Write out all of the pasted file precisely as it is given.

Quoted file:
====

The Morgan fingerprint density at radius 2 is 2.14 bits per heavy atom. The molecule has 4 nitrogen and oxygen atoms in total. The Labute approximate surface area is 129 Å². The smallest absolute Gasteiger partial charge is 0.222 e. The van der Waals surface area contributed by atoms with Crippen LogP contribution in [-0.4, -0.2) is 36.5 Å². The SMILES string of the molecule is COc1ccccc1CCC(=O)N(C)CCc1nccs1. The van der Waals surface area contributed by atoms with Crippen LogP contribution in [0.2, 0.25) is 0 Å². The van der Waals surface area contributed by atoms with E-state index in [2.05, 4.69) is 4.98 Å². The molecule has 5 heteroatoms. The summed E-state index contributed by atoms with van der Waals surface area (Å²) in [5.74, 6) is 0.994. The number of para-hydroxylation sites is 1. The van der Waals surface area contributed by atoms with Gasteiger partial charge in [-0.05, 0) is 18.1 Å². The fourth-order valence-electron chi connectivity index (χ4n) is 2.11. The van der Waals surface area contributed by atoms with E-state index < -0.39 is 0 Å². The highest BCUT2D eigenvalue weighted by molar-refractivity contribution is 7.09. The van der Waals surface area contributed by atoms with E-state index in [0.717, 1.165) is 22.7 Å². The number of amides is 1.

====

The Morgan fingerprint density at radius 2 is 2.14 bits per heavy atom. The molecule has 4 nitrogen and oxygen atoms in total. The Labute approximate surface area is 129 Å². The smallest absolute Gasteiger partial charge is 0.222 e. The van der Waals surface area contributed by atoms with Crippen LogP contribution in [-0.4, -0.2) is 36.5 Å². The SMILES string of the molecule is COc1ccccc1CCC(=O)N(C)CCc1nccs1. The van der Waals surface area contributed by atoms with Crippen LogP contribution in [0.2, 0.25) is 0 Å². The van der Waals surface area contributed by atoms with E-state index in [2.05, 4.69) is 4.98 Å². The molecule has 5 heteroatoms. The summed E-state index contributed by atoms with van der Waals surface area (Å²) in [5.74, 6) is 0.994. The number of para-hydroxylation sites is 1. The van der Waals surface area contributed by atoms with Gasteiger partial charge in [-0.05, 0) is 18.1 Å². The fourth-order valence-electron chi connectivity index (χ4n) is 2.11. The van der Waals surface area contributed by atoms with E-state index < -0.39 is 0 Å². The highest BCUT2D eigenvalue weighted by molar-refractivity contribution is 7.09. The van der Waals surface area contributed by atoms with E-state index in [0.717, 1.165) is 22.7 Å². The number of amides is 1.